Great Plains and eastern Rockies have an evaporative source that mainly comes from the western Gulf of Mexico, as well as terrestrial areas in the southern part of the region, and sporadic moister localities across the Intermountain West. The region of the Pacific off the coast of Baja California is also a moisture source prior to the onset of the North American monsoon (see Brubaker et al. 2001 ). Figure 2 (bottom) shows the evaporative source supplying precipitation over the states of the

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Sujay V. Kumar, Christa D. Peters-Lidard, David Mocko, Rolf Reichle, Yuqiong Liu, Kristi R. Arsenault, Youlong Xia, Michael Ek, George Riggs, Ben Livneh, and Michael Cosh

experiments, including the evaluation of modeled soil moisture, snow depth, and streamflow fields. Finally, section 5 provides the summary and main conclusions. 2. Approach In this study, we employ a domain configuration similar to the one used in the North American Land Data Assimilation System (NLDAS) project ( Mitchell et al. 2004 ), which is a multi-institution effort focused on generating high-quality, spatially and temporally consistent LSM datasets from best available observations and model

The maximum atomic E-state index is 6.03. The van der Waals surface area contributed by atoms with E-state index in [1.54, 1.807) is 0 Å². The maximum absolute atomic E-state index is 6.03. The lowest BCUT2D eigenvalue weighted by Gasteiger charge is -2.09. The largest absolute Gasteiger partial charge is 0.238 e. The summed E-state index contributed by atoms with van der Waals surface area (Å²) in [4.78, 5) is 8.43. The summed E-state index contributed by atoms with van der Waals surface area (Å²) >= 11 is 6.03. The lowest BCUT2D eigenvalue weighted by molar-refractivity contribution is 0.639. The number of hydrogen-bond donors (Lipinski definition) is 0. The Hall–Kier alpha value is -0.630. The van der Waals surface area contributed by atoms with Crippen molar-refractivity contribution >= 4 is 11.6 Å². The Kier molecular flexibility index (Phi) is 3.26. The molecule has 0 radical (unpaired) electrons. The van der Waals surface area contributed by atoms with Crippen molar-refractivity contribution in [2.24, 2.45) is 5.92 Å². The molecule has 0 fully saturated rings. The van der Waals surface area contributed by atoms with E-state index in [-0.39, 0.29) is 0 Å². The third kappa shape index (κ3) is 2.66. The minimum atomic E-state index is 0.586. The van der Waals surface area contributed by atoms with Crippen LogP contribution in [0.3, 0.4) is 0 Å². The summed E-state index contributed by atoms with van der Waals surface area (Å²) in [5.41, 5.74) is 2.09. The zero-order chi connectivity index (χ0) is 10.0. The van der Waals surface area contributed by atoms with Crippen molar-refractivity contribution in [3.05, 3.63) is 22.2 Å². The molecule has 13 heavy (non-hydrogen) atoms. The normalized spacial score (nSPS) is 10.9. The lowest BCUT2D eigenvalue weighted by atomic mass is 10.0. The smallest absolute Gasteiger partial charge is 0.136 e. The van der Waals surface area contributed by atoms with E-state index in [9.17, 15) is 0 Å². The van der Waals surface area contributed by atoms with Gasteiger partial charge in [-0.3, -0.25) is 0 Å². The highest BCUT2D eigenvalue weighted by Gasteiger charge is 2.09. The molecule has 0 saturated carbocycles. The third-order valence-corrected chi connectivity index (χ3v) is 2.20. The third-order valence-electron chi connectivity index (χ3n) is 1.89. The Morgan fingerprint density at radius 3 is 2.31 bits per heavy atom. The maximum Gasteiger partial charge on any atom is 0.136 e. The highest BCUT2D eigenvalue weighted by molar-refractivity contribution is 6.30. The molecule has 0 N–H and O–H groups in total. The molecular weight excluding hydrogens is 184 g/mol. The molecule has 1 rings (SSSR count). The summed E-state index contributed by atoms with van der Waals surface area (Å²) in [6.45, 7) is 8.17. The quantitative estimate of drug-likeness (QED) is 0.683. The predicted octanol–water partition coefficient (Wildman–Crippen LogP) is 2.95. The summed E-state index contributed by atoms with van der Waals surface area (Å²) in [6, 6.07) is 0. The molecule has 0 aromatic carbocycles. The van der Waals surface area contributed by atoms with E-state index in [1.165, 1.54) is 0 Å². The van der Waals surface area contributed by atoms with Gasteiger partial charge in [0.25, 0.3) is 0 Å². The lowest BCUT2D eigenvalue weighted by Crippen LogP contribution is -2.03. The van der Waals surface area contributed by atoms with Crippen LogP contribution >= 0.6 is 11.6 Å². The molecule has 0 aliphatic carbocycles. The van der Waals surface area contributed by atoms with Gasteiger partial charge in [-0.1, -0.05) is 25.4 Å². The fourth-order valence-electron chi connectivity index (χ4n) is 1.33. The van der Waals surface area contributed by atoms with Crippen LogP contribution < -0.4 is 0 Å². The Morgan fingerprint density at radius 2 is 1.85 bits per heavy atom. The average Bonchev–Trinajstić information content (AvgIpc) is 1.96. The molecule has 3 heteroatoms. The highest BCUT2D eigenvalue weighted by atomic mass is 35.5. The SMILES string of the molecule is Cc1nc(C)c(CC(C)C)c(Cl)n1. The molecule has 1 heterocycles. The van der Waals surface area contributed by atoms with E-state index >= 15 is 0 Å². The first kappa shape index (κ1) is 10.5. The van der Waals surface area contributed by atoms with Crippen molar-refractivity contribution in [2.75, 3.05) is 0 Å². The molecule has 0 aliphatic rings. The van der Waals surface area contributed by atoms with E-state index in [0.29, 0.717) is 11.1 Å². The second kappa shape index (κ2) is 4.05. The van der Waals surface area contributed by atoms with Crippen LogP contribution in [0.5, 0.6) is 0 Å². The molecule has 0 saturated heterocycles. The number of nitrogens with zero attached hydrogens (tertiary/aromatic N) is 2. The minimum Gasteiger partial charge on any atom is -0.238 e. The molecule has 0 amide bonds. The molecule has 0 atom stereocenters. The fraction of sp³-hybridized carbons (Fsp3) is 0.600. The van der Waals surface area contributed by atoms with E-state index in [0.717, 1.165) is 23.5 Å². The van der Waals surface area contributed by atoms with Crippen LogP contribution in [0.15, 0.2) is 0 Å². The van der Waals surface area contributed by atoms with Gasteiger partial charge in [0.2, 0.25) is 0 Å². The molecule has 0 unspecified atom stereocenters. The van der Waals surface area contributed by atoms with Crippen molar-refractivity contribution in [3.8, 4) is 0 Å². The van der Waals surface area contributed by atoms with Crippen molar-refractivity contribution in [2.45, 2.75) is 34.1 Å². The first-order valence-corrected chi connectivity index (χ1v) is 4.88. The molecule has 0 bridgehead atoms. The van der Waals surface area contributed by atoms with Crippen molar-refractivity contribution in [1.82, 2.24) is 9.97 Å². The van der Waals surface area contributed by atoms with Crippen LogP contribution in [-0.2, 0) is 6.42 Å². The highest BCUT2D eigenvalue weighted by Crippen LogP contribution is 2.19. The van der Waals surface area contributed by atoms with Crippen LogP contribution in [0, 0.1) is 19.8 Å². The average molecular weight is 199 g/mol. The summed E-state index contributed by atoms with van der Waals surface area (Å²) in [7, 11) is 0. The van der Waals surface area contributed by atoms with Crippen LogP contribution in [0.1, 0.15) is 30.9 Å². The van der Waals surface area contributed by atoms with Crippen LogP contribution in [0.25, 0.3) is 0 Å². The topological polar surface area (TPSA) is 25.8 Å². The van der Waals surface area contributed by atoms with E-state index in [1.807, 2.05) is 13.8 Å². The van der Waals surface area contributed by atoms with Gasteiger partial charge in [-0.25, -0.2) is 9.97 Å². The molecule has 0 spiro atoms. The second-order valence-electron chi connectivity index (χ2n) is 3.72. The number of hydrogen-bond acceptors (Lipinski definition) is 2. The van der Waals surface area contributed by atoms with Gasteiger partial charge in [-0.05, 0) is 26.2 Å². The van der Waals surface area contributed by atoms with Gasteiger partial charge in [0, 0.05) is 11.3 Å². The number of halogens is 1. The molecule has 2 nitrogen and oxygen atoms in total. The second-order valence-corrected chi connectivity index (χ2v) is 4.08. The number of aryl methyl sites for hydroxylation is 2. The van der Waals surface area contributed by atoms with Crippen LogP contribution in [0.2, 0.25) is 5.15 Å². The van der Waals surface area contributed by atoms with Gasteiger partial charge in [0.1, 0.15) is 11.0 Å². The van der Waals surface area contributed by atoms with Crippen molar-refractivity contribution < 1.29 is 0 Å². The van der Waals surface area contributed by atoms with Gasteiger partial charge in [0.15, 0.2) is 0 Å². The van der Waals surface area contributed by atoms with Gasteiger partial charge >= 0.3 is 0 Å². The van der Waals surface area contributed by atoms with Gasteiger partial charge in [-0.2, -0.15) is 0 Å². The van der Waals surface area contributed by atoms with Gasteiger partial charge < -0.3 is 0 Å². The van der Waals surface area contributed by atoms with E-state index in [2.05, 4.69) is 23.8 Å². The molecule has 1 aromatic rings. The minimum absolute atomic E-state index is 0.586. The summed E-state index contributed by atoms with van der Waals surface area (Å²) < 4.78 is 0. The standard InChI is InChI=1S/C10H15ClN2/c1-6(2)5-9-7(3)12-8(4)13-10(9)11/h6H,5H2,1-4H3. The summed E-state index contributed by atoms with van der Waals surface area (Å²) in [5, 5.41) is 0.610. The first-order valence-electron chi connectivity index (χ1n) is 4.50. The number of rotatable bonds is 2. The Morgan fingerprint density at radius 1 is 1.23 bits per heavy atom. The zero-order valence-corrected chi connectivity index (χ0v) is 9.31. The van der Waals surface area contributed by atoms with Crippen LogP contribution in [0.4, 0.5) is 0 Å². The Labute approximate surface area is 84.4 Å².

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Youlong Xia, Michael B. Ek, David Mocko, Christa D. Peters-Lidard, Justin Sheffield, Jiarui Dong, and Eric F. Wood

1. Introduction The North American Land Data Assimilation System (NLDAS) runs four land surface models (LSMs) over the NLDAS domain covering southern Canada, the contiguous United States (CONUS), and northern Mexico in support of improved weather prediction and land data assimilation. The NLDAS was initiated in 1999 via the collaboration among the National Oceanic and Atmospheric Administration (NOAA), the National Aeronautics and Space Administration (NASA), and several universities as a tool

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Jason A. Otkin, Martha C. Anderson, Christopher Hain, Iliana E. Mladenova, Jeffrey B. Basara, and Mark Svoboda